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I dug out my commonplace book that I started when I was a senior in high school, knowing full well that I'd copied in a lot of favorite poems as we got to them in English class - and I was fortunate, because Mrs. Zyga covered A LOT of poetry in CP Senior English. The earliest sonnet I copied into my book was this one - "Death be not proud", by John Donne. I didn't learn much about Donne's life at the time, but he turns out to be a pretty interesting guy, with something a bit like a split personality, at least when it comes to what he wrote.

Before getting to today's selection, I thought I'd share a bit of John Donne's Meditation XVII, presented here with modernized spellings. I'm pretty sure you'll recognize quotes at the beginning and end of this paragraph.

No man is an island, entire of itself; every man is a piece of the continent, a part of the main. If a clod be washed away by the sea, Europe is the less, as well as if a promontory were, as well as if a manor of thy friend's or of thine own were: any man's death diminishes me, because I am involved in mankind, and therefore never send to know for whom the bells tolls; it tolls for thee.

Such a lovely snippet, though the entire Medititation is pretty great. The Meditation comes from Donne's religious persona. Donne lived in the late 16th and early 17th century, and wrote an interesting mix of work - some religious, some quite, um, not-religious. (See The Sun Rising, for instance, or Break of Day, which are sexual and personal in nature.)

About two hundred years after his birth, Dr. Samuel Johnson dubbed him a "Metaphysical Poet", part of (and in truth, founder of) a loosely associated group of poets who used art, history and religion as extended metaphor (known as a conceit, a word which here has absolutely nothing to do with being stuck-up). The Metaphysical Poets delighted in using what was considered unusual imagery and syntax in their poems. Expediency caused him to convert from Catholicism to the Anglican church; Donne was eventually forced by King James I to become an Anglican clergyman (by royal decree, preventing him from occupying any other job, no less).

Many of Donne's poems dwell on issues of death and mortality, including one of my favorites of his works, "Death Be Not Proud". The poem is actually entitled "Holy Sonnet X" or "Divine Sonnet X", but is usually called by its first few words.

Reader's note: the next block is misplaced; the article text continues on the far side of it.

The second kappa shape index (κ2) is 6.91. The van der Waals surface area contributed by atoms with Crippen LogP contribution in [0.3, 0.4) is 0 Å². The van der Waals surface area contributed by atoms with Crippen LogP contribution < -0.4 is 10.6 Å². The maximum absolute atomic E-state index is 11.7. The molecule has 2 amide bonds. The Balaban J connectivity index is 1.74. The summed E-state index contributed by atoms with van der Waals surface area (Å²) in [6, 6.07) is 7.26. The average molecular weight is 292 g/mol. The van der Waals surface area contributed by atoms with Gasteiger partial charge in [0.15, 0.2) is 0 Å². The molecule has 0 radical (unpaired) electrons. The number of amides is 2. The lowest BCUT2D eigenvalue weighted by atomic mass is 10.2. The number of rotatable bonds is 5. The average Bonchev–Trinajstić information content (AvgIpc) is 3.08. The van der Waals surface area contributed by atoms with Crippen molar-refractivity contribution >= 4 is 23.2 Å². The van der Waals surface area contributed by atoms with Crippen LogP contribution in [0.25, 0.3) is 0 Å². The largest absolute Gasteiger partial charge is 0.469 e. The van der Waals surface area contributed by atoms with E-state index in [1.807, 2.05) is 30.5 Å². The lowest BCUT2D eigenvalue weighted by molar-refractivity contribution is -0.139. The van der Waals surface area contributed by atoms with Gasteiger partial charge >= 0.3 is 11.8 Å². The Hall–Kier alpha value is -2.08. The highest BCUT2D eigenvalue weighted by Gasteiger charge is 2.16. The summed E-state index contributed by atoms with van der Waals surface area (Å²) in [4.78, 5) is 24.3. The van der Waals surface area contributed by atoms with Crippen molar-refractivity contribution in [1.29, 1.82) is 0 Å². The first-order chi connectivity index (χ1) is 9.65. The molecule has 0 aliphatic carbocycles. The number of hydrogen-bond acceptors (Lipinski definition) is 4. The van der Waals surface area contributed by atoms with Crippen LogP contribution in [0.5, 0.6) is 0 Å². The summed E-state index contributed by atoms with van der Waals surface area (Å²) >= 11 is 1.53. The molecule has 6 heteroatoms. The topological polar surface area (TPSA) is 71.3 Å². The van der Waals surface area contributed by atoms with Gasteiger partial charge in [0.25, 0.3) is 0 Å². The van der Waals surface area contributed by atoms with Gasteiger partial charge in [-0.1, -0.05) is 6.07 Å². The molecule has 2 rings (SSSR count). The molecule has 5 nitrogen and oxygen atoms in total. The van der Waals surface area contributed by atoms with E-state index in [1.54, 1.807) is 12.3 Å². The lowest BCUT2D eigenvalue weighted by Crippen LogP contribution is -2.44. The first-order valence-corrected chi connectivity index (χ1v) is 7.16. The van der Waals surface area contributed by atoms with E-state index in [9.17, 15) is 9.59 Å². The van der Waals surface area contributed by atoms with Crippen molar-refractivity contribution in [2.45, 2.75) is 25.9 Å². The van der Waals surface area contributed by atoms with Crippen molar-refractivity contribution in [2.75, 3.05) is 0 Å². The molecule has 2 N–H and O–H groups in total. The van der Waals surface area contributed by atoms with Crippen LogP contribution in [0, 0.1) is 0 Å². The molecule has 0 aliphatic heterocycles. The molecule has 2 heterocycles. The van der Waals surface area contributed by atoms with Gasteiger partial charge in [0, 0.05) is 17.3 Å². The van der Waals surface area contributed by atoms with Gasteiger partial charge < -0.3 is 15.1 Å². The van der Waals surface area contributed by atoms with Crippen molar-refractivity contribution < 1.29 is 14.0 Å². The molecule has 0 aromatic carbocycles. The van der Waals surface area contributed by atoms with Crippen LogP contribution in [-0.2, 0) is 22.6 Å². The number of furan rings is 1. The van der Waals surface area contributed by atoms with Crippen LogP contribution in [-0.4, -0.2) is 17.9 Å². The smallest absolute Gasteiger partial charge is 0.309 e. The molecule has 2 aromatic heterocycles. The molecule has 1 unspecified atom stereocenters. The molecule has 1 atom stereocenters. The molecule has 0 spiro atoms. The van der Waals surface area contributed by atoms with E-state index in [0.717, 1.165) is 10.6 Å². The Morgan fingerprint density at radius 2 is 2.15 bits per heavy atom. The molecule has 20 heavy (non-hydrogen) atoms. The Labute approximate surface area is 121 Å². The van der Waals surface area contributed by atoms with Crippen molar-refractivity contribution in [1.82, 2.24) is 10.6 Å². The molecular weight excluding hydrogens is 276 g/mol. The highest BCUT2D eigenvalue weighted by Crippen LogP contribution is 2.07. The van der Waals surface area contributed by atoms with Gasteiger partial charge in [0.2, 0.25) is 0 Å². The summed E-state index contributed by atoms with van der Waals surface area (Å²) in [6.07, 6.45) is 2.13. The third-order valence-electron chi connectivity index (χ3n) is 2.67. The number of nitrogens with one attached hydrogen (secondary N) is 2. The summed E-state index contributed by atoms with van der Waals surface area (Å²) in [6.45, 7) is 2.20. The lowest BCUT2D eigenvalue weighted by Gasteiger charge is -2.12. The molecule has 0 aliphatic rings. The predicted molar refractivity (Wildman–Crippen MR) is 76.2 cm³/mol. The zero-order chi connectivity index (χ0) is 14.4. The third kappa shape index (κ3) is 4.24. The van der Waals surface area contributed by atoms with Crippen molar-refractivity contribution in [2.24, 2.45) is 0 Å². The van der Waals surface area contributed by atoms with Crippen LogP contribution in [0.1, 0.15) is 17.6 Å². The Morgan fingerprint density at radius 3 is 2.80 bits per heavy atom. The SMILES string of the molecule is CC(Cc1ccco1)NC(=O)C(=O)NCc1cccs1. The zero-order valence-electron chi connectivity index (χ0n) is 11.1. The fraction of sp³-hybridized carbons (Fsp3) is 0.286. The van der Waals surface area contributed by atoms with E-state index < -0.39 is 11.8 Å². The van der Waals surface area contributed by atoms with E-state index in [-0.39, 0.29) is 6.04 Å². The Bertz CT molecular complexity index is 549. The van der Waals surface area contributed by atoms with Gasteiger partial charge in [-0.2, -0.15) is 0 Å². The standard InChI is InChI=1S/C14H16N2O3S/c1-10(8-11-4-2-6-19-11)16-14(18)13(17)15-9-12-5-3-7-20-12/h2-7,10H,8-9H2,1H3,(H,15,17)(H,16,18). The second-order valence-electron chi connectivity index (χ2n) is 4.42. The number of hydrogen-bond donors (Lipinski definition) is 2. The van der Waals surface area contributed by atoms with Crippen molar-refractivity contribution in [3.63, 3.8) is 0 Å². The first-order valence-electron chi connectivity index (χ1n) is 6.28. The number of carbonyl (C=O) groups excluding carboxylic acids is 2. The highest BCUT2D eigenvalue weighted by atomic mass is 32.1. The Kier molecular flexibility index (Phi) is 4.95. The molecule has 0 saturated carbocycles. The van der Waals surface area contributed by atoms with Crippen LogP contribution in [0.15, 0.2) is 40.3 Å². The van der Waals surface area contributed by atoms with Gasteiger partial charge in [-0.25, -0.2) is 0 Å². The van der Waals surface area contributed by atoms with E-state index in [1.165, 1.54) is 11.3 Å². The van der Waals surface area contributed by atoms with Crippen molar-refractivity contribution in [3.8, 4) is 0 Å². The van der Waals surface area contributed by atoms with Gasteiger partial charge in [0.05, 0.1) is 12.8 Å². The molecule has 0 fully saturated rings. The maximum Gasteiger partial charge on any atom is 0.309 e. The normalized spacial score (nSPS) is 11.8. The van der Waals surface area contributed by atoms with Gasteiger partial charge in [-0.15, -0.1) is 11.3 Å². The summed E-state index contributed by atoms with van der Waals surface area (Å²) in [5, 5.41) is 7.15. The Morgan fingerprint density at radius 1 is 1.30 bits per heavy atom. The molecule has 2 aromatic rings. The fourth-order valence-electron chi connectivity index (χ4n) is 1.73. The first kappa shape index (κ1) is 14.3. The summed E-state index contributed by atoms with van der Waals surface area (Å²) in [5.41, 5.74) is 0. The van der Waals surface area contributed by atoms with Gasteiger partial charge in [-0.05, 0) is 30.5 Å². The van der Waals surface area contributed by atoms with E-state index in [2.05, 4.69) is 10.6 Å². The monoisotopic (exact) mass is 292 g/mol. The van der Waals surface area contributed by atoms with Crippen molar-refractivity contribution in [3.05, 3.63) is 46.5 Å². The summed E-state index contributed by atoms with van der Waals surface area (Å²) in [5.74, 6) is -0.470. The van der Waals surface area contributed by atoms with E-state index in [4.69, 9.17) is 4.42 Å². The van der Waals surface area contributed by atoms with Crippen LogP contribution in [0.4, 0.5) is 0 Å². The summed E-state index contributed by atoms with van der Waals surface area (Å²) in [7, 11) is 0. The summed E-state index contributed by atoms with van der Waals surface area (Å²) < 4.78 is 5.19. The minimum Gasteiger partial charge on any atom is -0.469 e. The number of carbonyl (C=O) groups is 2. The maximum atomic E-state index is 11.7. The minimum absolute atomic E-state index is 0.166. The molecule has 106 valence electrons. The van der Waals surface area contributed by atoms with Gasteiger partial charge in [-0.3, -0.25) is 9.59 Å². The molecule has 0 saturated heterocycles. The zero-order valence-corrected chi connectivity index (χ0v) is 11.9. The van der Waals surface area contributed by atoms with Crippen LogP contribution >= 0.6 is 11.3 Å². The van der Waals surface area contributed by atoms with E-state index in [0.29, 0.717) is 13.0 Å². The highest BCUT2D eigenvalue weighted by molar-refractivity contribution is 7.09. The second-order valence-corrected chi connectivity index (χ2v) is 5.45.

Death Be Not Proud
by John Donne

Death, be not proud, though some have callèd thee
Mighty and dreadful, for thou are not so;
For those whom thou think'st thou dost overthrow
Die not, poor Death, nor yet canst thou kill me.
From rest and sleep, which but thy pictures be,
Much pleasure; then from thee much more must flow,
And soonest our best men with thee do go,
Rest of their bones, and soul's delivery.
Thou'art slave to fate, chance, kings, and desperate men,
And dost with poison, war, and sickness dwell,
And poppy'or charms can make us sleep as well
And better than thy stroke; why swell'st thou then?
One short sleep past, we wake eternally,
And death shall be no more; Death, thou shalt die.

Form: It's a Petrarchan or Italianate sonnet written in iambic pentameter (five iambic feet per line taDUM taDUM taDUM taDUM taDUM) - that first line is written "death BE not PROUD though SOME have CALL-ed THEE" - when reading it aloud, however, I always go with modern pronunciations, which makes the line read as follows "DEATH BE not PROUD though SOME have CALLED thee". No sense torturing the language just to make the meter fit when the result sounds awkward to modern ears.

The rhyme scheme is ABBAABBACDDCEE (remembering that in Donne's day "eternally" rhymed with "die").

Discussion: The poem uses apostrophe, meaning that the poem is a poem of address directed to an imaginary figure or an abstract idea. Here, the poet speaks directly to death as if death were a person. (Rather like this Monty Python bit from The Meaning of Life, but I digress.)

Based in a Christian belief in the immortality of the soul, the poet chides death - heck, he practically taunts it - saying that death has nothing to be proud of, since it doesn't actually kill anyone.

Man, do I love this poem, which I memorized once upon a time after reading it in high school English class. These days, I only have the first full complete clause committed to memory: "Death, be not proud, though some have called thee mighty and dreadful, for thou art not so." It flows very naturally, and apart from the thee and thou sounds extremely modern.

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( 9 comments — Leave a comment )
Apr. 8th, 2013 04:25 pm (UTC)

I hope you've read Terry Pratchett's "Reaper Man", too. I cannot picture the persona of death any other way now.
Apr. 8th, 2013 06:16 pm (UTC)
I haven't read "Reaper Man", but will look for it.
Apr. 8th, 2013 06:19 pm (UTC)
You'll *love* it. And Death always speaks in capital letters. One of my three favorite Pratchett characters.
Apr. 8th, 2013 10:04 pm (UTC)
Is one of the other two Granny Weatherwax?
Apr. 8th, 2013 11:30 pm (UTC)
and Sam Vimes to round it out. :D
Apr. 9th, 2013 12:50 am (UTC)
I figured Granny Weatherwax had to be up there - she's brilliant.
Apr. 9th, 2013 01:35 am (UTC)
Yessss. Love her.
Andi Sibley
Apr. 9th, 2013 03:48 pm (UTC)
I love this poem too! I fell for it in college I believe, and have kept after Donne ever since.
Apr. 9th, 2013 04:19 pm (UTC)
He's really marvelous. He must have been a very interesting curmudgeon!

Love that userpic of you!!
( 9 comments — Leave a comment )

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